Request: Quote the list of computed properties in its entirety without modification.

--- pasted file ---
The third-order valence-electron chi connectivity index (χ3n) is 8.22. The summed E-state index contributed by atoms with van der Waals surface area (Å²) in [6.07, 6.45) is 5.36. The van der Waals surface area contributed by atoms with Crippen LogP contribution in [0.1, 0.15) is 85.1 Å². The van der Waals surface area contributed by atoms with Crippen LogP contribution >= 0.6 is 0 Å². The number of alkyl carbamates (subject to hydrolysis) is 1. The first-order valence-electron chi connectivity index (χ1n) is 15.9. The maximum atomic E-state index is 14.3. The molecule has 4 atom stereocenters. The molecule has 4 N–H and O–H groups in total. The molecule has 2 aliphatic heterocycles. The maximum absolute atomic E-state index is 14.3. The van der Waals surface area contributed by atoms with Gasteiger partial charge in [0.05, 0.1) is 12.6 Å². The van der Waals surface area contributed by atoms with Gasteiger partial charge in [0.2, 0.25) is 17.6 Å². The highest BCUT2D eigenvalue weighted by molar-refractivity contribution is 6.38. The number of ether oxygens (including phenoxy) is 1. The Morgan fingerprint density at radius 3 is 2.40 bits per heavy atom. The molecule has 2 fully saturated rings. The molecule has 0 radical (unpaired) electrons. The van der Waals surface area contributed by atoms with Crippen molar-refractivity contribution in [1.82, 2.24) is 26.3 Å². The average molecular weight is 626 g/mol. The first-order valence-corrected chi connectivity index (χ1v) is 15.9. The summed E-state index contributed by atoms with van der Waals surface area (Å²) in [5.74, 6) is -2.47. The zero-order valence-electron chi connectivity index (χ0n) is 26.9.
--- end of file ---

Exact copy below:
The third-order valence-electron chi connectivity index (χ3n) is 8.22. The summed E-state index contributed by atoms with van der Waals surface area (Å²) in [6.07, 6.45) is 5.36. The van der Waals surface area contributed by atoms with Crippen LogP contribution in [0.1, 0.15) is 85.1 Å². The van der Waals surface area contributed by atoms with Crippen LogP contribution >= 0.6 is 0 Å². The number of alkyl carbamates (subject to hydrolysis) is 1. The first-order valence-electron chi connectivity index (χ1n) is 15.9. The maximum atomic E-state index is 14.3. The molecule has 4 atom stereocenters. The molecule has 4 N–H and O–H groups in total. The molecule has 2 aliphatic heterocycles. The maximum absolute atomic E-state index is 14.3. The van der Waals surface area contributed by atoms with Gasteiger partial charge in [0.05, 0.1) is 12.6 Å². The van der Waals surface area contributed by atoms with Gasteiger partial charge in [0.2, 0.25) is 17.6 Å². The highest BCUT2D eigenvalue weighted by molar-refractivity contribution is 6.38. The number of ether oxygens (including phenoxy) is 1. The Morgan fingerprint density at radius 3 is 2.40 bits per heavy atom. The molecule has 2 fully saturated rings. The molecule has 0 radical (unpaired) electrons. The van der Waals surface area contributed by atoms with Crippen molar-refractivity contribution in [1.82, 2.24) is 26.3 Å². The average molecular weight is 626 g/mol. The first-order valence-corrected chi connectivity index (χ1v) is 15.9. The summed E-state index contributed by atoms with van der Waals surface area (Å²) in [5.74, 6) is -2.47. The zero-order valence-electron chi connectivity index (χ0n) is 26.9.